Trail hunting has recently been laid bare as a loophole to facilitate actual fox hunting, most notably in the case of R v Mark Hankinson. Indeed, the Judge called trail hunting ‘a sham and a smokescreen’.

This case, and the public outcry that it sparked, prompted Forestry England, Natural Resources Wales and, most recently, the National Trust to suspend trail hunting on their land. However, the UK Government has yet to follow suit and still allows trail hunting on Ministry of Defence land.

In November, one of my Opposition Colleagues, Luke Pollard MP, asked the Secretary of State for Defence:

‘What assessment he has made of the merits of prohibiting trail hunting on land owned by his Department to prevent its use as a cover for illegal hunting, following the judgment in the case of R v Mark Hankinson?’

The Secretary of State for Defence, Ben Wallace, responded by saying:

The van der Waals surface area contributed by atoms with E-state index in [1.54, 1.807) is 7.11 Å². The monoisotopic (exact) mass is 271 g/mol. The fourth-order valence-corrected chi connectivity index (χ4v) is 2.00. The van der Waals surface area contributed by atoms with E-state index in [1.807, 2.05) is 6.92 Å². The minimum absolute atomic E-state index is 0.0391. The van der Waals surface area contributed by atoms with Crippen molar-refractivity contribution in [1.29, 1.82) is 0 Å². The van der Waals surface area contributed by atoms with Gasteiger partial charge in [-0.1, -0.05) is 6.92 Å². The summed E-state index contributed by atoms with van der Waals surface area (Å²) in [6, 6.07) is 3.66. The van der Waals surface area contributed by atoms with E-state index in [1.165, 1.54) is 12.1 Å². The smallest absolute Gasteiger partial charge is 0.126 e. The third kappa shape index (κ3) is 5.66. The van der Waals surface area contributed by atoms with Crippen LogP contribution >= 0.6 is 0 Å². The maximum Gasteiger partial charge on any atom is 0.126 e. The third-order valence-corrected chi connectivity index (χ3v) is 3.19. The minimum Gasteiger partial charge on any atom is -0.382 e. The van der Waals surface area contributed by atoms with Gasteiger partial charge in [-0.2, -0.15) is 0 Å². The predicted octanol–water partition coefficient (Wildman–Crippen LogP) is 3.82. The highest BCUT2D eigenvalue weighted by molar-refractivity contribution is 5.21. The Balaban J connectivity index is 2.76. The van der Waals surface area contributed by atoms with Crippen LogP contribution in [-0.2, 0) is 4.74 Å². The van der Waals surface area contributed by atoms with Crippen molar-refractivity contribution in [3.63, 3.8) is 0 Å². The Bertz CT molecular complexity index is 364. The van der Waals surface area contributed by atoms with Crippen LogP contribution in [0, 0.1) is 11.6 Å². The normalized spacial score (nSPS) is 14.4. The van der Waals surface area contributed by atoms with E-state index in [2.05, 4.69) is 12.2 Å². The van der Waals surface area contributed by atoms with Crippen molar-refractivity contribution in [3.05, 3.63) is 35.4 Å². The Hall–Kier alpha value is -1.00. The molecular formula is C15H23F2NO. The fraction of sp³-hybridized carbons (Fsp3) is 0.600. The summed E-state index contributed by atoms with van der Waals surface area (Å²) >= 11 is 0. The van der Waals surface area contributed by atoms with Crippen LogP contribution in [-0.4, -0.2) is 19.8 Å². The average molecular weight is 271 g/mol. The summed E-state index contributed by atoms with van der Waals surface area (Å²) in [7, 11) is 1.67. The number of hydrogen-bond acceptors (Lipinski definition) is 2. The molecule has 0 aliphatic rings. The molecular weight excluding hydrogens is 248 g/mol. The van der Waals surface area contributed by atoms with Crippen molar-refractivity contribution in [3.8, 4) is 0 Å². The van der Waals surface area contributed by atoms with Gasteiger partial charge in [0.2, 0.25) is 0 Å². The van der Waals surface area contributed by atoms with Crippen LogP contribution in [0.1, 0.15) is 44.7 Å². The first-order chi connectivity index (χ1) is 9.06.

‘Trail and drag hunting on the Defence estate remain legal activities providing they are carried out within the provisions of the Hunting Act 2004. A range of people and activities are allowed access to the MOD estate subject to appropriate controls.’

It is disappointing that the Government is willing to play along with the sham of trail hunting and allow it to continue on government owned land.

There is an opportunity within the Animal Welfare (Kept Animals) Bill to investigate possibilities for strengthening the fox hunting ban, and I can confirm that my Opposition Colleagues and I will raise this issue during the Bill’s parliamentary process.

I can assure you that I fully support the current bans on fox hunting, deer hunting and hare coursing and will continue to press at every possible opportunity for the existing legislation to be strengthened.

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